2004 R53 (re)Build Thread

Discussion in '1st Generation: 2002–06 R50, R53 & 2004–08 R52' started by trevhead, Feb 20, 2021.

  1. trevhead

    trevhead Member

    Apr 15, 2019
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    Hi everyone. I'll be documenting a big job (for me) to both solve a major problem and take care of many aged parts, and hopefully solve a persistent oil leak that has evaded me so far.

    This is a 2004 MCS six-speed. I'm the original owner and it is now my 18-year-old son's daily driver after being my daily for 15 years. It has 152,000 miles and has been well-serviced by two mechanics throughout its life, and by me for the last few years.

    This all started over here where I was troubleshooting codes p0302 for a cylinder 2 misfire, along with p0456 for an EVAP system leak. Thanks to several of you who helped me out over there (MCS02 and Myles2Go, and others!) That thread ended with my mechanic finding the main problem - a burned valve on cylinder two.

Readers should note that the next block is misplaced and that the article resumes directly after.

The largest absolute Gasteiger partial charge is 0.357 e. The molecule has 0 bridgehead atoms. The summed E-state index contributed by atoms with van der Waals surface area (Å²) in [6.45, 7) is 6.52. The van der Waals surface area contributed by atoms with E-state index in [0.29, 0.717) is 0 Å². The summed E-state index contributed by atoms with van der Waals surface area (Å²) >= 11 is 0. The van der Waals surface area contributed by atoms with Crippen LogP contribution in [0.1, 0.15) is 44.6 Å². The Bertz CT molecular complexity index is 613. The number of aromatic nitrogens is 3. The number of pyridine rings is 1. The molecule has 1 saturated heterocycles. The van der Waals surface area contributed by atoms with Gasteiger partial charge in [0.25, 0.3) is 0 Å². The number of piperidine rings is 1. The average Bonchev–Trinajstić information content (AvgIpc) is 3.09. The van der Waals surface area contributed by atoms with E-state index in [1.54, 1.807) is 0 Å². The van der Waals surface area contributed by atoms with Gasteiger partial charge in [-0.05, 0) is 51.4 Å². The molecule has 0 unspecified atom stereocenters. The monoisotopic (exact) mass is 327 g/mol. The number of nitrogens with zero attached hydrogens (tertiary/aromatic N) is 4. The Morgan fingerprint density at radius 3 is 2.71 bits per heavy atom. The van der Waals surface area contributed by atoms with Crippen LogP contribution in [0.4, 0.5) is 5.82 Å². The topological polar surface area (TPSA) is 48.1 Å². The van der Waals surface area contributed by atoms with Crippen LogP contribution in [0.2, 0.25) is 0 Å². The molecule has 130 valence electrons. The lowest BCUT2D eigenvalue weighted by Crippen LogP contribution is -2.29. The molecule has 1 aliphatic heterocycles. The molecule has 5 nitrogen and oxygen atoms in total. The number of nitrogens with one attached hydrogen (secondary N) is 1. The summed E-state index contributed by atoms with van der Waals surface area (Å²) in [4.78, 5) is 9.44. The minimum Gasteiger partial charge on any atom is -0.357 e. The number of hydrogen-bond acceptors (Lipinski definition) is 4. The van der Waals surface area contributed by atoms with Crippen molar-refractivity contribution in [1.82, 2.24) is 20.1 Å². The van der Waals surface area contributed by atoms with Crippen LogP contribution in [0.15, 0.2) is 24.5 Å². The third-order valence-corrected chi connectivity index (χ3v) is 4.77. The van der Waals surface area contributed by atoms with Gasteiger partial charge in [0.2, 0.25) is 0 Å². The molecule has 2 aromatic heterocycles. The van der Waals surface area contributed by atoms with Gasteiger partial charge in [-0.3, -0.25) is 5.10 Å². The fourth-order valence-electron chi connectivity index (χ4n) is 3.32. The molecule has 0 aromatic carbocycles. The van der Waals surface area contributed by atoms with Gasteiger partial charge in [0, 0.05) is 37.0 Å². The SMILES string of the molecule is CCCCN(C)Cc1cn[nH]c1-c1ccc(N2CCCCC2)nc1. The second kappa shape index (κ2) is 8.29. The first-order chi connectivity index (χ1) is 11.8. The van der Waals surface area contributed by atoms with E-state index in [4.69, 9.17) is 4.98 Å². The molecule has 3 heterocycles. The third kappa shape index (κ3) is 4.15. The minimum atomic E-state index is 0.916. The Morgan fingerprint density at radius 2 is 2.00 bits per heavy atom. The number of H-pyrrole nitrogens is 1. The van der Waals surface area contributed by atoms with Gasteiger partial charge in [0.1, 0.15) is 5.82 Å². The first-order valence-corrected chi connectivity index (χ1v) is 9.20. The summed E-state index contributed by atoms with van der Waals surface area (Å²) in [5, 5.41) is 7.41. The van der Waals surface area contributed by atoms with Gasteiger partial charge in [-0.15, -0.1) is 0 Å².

We're now digging into the following:
    • pull the cylinder head
    • cylinder head to machine shop for valve job
    • new timing chain
    • new timing tensioner
    • new chain guides
    • new oil pan gasket
    • new crankshaft position sensor o-ring
    • new oil filter housing gasket
    • new belt tensioner & pulley
    • new supercharger pulley - Cravenspeed 15% reduction
    • new crankshaft pulley - Cravenspeed 2%
    • new idler pulley
    • new crankshaft seal
    • new belt
    • new valve cover gasket
    • new timing cover gasket and seals
    • and of course, new oil and coolant
    I'll document this work with a summary of each day, photos wherever possible, and almost certainly some questions along the way.


    In May of 2020, we did what I thought was a major refresh. Oh how innocent I was... at that time, we:
    • removed the supercharger and replaced its oil
    • replaced the green supercharger-to-block gasket
    • replaced the supercharger-to-charged air plenum gasket
    • replaced the throttle body gasket
    • replaced the valve cover gasket
    • replaced the spark plugs
    • replaced water pump outlet o-rings
    • replaced the belt
    • replaced upper and lower radiator hoses
    • replaced the radiator
    • replaced both oxygen sensors
    • replaced the exhaust manifold & cat (original manifold cracked, which led to this work in the first place)